Publication Type

Journal Article

Publication Date

6-2015

Abstract

We investigate why Japanese firms have adopted executive stock option pay, which was developed with shareholder-oriented institutional logic that was inconsistent with Japanese stakeholder-oriented institutional logic. We argue that Japanese managers have self-serving incentives to leverage stock ownership of foreign investors and their associated institutional logic to legitimize the adoption of stock option pay. Our empirical analyses with a large sample of Japanese firms between 1997 and 2007 show that when managers have elite education, high pay inequality with ordinary employees, and when firms experience poor sales growth, foreign ownership is more likely associated with the adoption of stock option pay. The study shows the active role of managers in facilitating the diffusion of a new governance practice embodying new institutional logic.

Keywords

corporate governance, institutional logic, foreign ownership, stock option pay, practice adoption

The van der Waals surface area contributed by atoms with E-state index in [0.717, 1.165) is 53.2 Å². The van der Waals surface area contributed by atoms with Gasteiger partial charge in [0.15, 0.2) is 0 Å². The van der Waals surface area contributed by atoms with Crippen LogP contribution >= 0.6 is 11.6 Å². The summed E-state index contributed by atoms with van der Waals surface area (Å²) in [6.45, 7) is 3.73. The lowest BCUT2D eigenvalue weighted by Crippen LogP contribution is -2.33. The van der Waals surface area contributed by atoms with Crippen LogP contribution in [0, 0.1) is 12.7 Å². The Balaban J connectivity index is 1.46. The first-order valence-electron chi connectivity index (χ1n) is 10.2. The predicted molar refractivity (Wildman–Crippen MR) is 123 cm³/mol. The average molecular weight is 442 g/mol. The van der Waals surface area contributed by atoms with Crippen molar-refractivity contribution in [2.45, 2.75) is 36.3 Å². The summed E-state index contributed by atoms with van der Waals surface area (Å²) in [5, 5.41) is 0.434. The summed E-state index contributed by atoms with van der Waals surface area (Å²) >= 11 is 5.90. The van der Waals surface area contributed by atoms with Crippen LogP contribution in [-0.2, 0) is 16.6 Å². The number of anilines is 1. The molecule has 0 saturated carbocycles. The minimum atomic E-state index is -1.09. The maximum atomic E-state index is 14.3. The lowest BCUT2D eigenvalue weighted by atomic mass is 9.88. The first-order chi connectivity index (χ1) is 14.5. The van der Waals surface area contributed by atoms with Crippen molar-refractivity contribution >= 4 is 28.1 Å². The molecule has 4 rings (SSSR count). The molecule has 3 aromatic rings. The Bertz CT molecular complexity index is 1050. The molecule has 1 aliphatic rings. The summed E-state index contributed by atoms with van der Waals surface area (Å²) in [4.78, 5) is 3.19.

Discipline

Asian Studies | Corporate Finance | Strategic Management Policy

Research Areas

Strategy and Organisation

Publication

Strategic Management Journal

Volume

37

Issue

7

First Page

1472

Last Page

1492

ISSN

0143-2095

Identifier

10.1002/smj.2391

Publisher

Wiley: 24 months

Creative Commons License

Creative Commons Attribution-Noncommercial-No Derivative Works 4.0 License
This work is licensed under a Creative Commons Attribution-Noncommercial-No Derivative Works 4.0 License.

Additional URL

http://doi.org/10.1002/smj.2391

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